Fishin' Around
Studio: Disney Release Date : September 25, 1931 Series: Mickey Mouse

Cumulative rating:
(1 rating submitted)


Mickey and Pluto fish in a spot where no fishing's allowed. They enjoy various gags and a chase around the river bottom before the sheriff shows up.


Mickey Mouse


Note: "Unverified" credits may not be correct and should be taken with a grain of salt.


Burt Gillett (unverified)


Johnny Cannon (unverified)
Leslie James "Les" Clark (unverified)
Norman "Norm" Ferguson (unverified)
James Patton "Jack" King
Hardie Gramatky
Dave Hand
Charlie Byrne
Dick Lundy
Ben Sharpsteen
Tom Palmer
Jack Cutting


Walter Elias "Walt" Disney

Cut Scenes

  • A scene where the sheriff tries to fire at Mickey, but steps into the water has been cut.


Mickey Mouse Tracks (Season 1, Episode 70)
Donald's Quack Attack (Season 1, Episode 32)
The Mickey Mouse Club (Season 1, Episode 29)



Topolino Pesca Guai

Laserdisc (CLV)


Fisherman Mickey


United States

Mickey Mouse in Black and White - Volume 2


Mickey Mouse in Black and White Volume 2

Technical Specifications

Running Time: 7:19
Animation Type: Standard (Hand-drawn-Cel) Animation
Aspect Ratio: 1.37 : 1
Cinematographic Format: Spherical
Color Type: Black and White
Negative Type: 35mm
Original Country: United States
Original Language: English
Print Type: 35mm
Sound Type: Mono: Cinephone

Reviews and Comments

No comments posted. Be the first!
(You must be a logged-in user to submit comments!)

From Erin Hildenburg :

I enjoyed watching this cartoon on "Mickey's Mouse Tracks." This is my favorite Mickey cartoon of all.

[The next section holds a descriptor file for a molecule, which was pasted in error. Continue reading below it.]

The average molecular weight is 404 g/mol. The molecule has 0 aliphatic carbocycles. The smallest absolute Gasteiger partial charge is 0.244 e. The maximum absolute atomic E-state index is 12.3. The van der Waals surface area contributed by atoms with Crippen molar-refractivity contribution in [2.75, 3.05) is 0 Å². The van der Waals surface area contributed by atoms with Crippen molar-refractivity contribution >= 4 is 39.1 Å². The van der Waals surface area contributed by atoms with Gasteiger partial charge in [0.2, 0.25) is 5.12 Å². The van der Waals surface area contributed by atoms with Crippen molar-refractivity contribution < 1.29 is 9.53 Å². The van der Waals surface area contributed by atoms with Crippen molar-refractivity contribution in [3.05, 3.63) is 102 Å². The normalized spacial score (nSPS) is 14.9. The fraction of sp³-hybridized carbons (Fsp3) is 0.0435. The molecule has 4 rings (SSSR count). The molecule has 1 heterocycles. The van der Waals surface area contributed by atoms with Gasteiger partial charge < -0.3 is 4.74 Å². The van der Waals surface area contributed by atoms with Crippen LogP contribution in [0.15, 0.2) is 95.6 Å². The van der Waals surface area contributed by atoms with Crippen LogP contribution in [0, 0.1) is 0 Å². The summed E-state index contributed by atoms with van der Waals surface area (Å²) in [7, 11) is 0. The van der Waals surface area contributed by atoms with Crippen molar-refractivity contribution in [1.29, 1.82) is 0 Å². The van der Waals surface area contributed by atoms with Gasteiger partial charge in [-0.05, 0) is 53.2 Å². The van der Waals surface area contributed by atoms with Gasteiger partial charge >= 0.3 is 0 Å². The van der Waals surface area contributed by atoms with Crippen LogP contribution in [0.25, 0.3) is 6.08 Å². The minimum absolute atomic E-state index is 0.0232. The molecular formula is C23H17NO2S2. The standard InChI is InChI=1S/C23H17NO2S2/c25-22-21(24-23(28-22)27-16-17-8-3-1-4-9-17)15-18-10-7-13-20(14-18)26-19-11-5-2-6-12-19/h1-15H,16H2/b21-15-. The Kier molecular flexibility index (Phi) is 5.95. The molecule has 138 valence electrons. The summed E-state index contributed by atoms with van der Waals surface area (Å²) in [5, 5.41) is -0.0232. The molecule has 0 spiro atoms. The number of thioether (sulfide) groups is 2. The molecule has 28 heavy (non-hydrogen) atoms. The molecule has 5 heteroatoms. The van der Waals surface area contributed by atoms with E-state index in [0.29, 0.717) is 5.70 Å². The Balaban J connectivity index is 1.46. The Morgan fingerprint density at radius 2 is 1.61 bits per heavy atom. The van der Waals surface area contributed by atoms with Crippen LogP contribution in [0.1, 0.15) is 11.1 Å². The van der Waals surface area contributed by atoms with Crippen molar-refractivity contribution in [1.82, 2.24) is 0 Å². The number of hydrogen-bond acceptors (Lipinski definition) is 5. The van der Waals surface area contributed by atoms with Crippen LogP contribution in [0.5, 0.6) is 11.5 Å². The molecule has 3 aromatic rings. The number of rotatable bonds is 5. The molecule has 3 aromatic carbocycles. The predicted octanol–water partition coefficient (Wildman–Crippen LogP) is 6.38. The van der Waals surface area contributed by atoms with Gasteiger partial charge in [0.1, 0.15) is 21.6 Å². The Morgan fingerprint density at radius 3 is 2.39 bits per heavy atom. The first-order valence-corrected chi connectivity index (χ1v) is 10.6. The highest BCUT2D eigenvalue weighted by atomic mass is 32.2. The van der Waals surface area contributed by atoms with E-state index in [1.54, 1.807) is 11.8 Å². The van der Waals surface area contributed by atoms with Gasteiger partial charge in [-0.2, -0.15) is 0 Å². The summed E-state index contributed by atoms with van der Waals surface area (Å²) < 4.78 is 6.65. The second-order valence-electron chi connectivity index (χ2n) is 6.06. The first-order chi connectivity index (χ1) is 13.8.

From Jerry Edwards :

Mickey and Pluto fish in a "No Fishing" area. They are frustrated by taunting fish until Mickey and Pluto have to escape from a pursuing game warden. A fun cartoon - full of gags of how the fish outwit Mickey and Pluto. Once again, the "bloodhound sniffing a trail" animation from the 1930 The Chain Gang is recycled - only this time, the "trail" is on the BOTTOM OF THE LAKE!!! This is one of the shorts that Disney colorized. While I usually don't care for colorization, the color did add to my enjoyment of the short.

From Ryan :

Why didn't Mickey just go to a spot where fishing was legal? Perhaps there were too many people around and the fish were getting scarce. I didn't find this short too interesting, but I still liked it a little. I believe, if I can recall, The sheriff looked a little like the one in The Barn Dance. Maybe it was the same sheriff, who knows? I have never seen the black and white version of this short.

From Rich :

Similar to the earlier Plane Crazy, this short gives another good example of a daring and devilish Mickey Mouse, in which he goes against the system just for a little good, clean, yet wet fun. But what I don't get is why the scene where the cop fires a gun at Mickey was cut. I mean, COME ON!!! You gotta have a little excitement in here.

From Bill :

This short shows how much more detail the animators were putting in as the Mickey shorts progressed. The nice opening scene of Mickey and his best pal Pluto rowing across the lake was really nice, but the reflections of them in the water was just a great piece of drawing skill. This short was just a simple story, but the cartoon was very enjoyable because of the numerous sight gags used and some classic cartoon situations, like Pluto sniffing around the bottom of the lake and all the fish taunting Mickey and Pluto. The fish tying the hooks together, hooking a girdle to Pluto's tail and the like. Even Mickey using the "No Fishing" sign for an anchor was a reminder of how Mickey was a bit of a rebel and not the sedate and calm Mickey that the company turned him into today. Another interesting observation: Pluto looks so much more like an old country bloodhound than he Pluto of today! Amazing how he also has changed over time. This short is an 8.

From Ryan Kilpatrick at The Disney Film Project :

Fishin’ Around is part of what seems to be a growing format for the Mickey Mouse shorts. The basic idea is that Mickey is engaged in some sort of pursuit, in this case fishing, and is frustrated by outside influences, in this case the fish, while he and his companions endure endless gags. It’s a formula that will be repeated over and over, and it’s the stuff that good stories are made of.